We Were Children (Trailer)

Watch We Were Children | Prime Video -

Tim Wolochatiuk 2012 | 1 min Warning: this film contains disturbing content and is recommended for audiences 16 years of age and older. Parental discretion, and/or watching this film within a group setting, is strongly advised.

In this feature film, the profound impact of the Canadian government’s residential school system is conveyed through the eyes of two children who were forced to face hardships beyond their years. As young children, Lyna and Glen were taken from their homes and placed in church-run boarding schools, where they suffered years of physical, sexual and emotional abuse, the effects of which persist in their adult lives. We Were Children gives voice to a national tragedy and demonstrates the incredible resilience of the human spirit.

The Secret Path

Gord Downie - The Secret Path [Official Film Trailer]
STATEMENT BY GORD DOWNIE Ogoki Post, Ontario September 9, 2016 Mike Downie introduced me to Chanie Wenjack; he gave me the story from Ian Adams’ Maclean’s magazine story dating back to February 6, 1967, “The Lonely Death of Charlie Wenjack.” Chanie, misnamed Charlie by his teachers, was a young boy who died on October 22, 1966, walking the railroad tracks, trying to escape from the Cecilia Jeffrey Indian Residential School to walk home. Chanie’s home was 400 miles away. He didn’t know that. He didn’t know where it was, nor how to find it, but, like so many kids - more than anyone will be able to imagine - he tried. I never knew Chanie, but I will always love him. Chanie haunts me. His story is Canada’s story. This is about Canada. We are not the country we thought we were. History will be re-written. We are all accountable, but this begins in the late 1800s and goes to 1996. “White” Canada knew – on somebody’s purpose – nothing about this. We weren’t taught it in school; it was hardly ever mentioned. All of those Governments, and all of those Churches, for all of those years, misused themselves. They hurt many children. They broke up many families. They erased entire communities. It will take seven generations to fix this. Seven. Seven is not arbitrary. This is far from over. Things up north have never been harder. Canada is not Canada. We are not the country we think we are. I am trying in this small way to help spread what Murray Sinclair said, “This is not an aboriginal problem. This is a Canadian problem. Because at the same time that aboriginal people were being demeaned in the schools and their culture and language were being taken away from them and they were being told that they were inferior, they were pagans, that they were heathens and savages and that they were unworthy of being respected – that very same message was being given to the non-aboriginal children in the public schools as well… They need to know that history includes them.” (Murray Sinclair, Ottawa Citizen, May 24, 2015) I have always wondered why, even as a kid, I never thought of Canada as a country – It’s not a popular thought; you keep it to yourself – I never wrote of it as so. The next hundred years are going to be painful as we come to know Chanie Wenjack and thousands like him – as we find out about ourselves, about all of us – but only when we do can we truly call ourselves, “Canada.”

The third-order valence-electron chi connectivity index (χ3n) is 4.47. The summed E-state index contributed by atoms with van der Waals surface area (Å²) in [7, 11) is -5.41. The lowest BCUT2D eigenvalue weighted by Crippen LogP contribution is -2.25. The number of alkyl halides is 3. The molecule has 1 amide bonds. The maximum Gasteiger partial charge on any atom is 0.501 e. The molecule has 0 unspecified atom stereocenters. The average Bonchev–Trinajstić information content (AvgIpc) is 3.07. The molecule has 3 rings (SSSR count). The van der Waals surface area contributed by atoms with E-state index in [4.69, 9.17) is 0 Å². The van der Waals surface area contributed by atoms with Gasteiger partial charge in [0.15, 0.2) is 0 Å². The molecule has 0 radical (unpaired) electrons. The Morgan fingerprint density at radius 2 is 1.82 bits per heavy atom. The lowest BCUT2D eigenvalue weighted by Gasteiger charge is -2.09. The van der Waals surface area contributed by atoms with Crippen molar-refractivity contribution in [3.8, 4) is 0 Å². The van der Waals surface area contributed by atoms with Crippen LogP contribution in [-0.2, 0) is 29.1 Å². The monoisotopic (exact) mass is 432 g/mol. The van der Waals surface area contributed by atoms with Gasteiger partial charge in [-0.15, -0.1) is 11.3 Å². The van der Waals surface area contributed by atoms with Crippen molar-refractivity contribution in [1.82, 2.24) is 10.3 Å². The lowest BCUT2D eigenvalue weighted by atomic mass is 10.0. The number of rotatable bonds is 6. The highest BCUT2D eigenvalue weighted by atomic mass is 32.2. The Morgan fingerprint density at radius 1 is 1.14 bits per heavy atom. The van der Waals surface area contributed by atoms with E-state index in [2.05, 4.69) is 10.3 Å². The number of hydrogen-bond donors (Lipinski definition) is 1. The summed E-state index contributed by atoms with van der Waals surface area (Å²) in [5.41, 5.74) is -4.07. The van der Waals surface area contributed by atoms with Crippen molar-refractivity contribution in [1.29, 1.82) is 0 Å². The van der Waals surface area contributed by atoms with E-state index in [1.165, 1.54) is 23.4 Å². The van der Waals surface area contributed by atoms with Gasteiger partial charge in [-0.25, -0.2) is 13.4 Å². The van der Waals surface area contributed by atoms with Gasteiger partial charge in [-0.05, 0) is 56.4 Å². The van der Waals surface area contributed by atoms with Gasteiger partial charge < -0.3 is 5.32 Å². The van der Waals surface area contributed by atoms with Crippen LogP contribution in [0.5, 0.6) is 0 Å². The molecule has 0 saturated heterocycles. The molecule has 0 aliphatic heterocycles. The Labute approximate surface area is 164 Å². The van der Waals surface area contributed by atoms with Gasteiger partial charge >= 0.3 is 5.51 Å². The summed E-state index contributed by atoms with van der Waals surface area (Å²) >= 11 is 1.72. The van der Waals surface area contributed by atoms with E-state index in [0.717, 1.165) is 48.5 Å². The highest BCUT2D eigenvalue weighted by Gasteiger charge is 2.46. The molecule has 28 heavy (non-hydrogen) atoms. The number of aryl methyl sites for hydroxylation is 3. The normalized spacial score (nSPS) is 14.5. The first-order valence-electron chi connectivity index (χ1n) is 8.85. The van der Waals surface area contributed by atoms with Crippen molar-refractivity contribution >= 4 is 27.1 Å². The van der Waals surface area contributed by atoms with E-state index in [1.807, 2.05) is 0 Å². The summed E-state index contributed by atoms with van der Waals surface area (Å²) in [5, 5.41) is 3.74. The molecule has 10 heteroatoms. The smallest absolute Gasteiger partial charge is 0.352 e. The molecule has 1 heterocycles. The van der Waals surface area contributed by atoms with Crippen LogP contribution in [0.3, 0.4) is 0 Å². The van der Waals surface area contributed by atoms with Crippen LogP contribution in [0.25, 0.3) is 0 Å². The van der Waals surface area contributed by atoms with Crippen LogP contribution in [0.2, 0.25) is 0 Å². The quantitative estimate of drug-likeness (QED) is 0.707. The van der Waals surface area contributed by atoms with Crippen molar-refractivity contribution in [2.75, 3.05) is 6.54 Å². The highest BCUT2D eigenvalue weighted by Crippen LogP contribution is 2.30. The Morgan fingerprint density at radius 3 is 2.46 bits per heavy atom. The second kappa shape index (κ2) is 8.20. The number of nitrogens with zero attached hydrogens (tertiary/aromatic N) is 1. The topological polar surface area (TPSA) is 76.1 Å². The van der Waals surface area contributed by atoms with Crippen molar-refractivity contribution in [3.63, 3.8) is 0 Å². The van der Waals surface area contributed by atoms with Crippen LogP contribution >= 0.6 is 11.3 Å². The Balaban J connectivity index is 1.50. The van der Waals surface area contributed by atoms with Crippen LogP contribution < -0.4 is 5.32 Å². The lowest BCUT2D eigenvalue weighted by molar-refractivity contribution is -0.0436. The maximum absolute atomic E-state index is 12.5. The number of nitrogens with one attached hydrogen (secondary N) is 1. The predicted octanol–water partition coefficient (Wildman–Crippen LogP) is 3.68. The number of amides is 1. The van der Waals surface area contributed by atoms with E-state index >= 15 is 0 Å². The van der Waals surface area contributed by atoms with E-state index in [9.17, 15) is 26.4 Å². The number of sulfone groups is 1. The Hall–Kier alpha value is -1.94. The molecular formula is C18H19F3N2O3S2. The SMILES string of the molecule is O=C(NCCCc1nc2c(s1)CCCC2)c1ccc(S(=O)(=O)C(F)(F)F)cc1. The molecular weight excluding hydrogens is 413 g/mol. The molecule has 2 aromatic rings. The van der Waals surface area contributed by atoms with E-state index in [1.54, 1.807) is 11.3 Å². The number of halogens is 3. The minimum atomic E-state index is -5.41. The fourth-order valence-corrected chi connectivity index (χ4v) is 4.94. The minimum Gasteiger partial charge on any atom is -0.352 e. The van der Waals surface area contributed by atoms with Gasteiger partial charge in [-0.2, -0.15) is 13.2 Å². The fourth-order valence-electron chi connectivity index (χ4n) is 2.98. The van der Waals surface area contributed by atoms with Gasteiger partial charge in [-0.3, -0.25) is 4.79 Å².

We recognize and celebrate the heritage, diversity and significant contributions of First Nations, Inuit and Métis peoples in Canada and acknowledge the generational impacts of colonial violence and the systemic failures that continue to happen.

We stand in solidarity all Indigenous communities who continue to are continuing to suffer from the generational impacts of colonial violence and the systemic failures and will continue to support our Indigenous communities by being commited to the work of advancing truth and reconciliation. 
In working to deepen our understanding of Indigenous histories and ongoing contemporary injustices, we have assembled the following resources.

Do you have a suggestion for a resource? Contact us to share.


Download Mindfulness Everyday Indigenous Resource List

Watch films on our YouTube playlist

Truth and Reconciliation Commission of Canada:
Calls to Action

Indigenous Education Strategy –
Ontario Ministry of Education

Ontario's Indigenous Education Strategy is supporting First Nation, Métis and Inuit students to achieve their full potential. The Ministry of Education is committed to improving Indigenous education in Ontario, improving student achievement and well-being, and closing the achievement gap between Indigenous students and all students. This strategy has been designed to improve opportunities for First Nation, Métis and Inuit students, to increase the knowledge and awareness of all students about Indigenous histories, cultures and perspectives and contributions.

Resources from Ontario School Boards

Toronto District School Board (TDSB)

York Region District Schol Board (YRDSB)

Peel District School Board

Wawartha Pine RIdge DIstrict School Board (KPRS)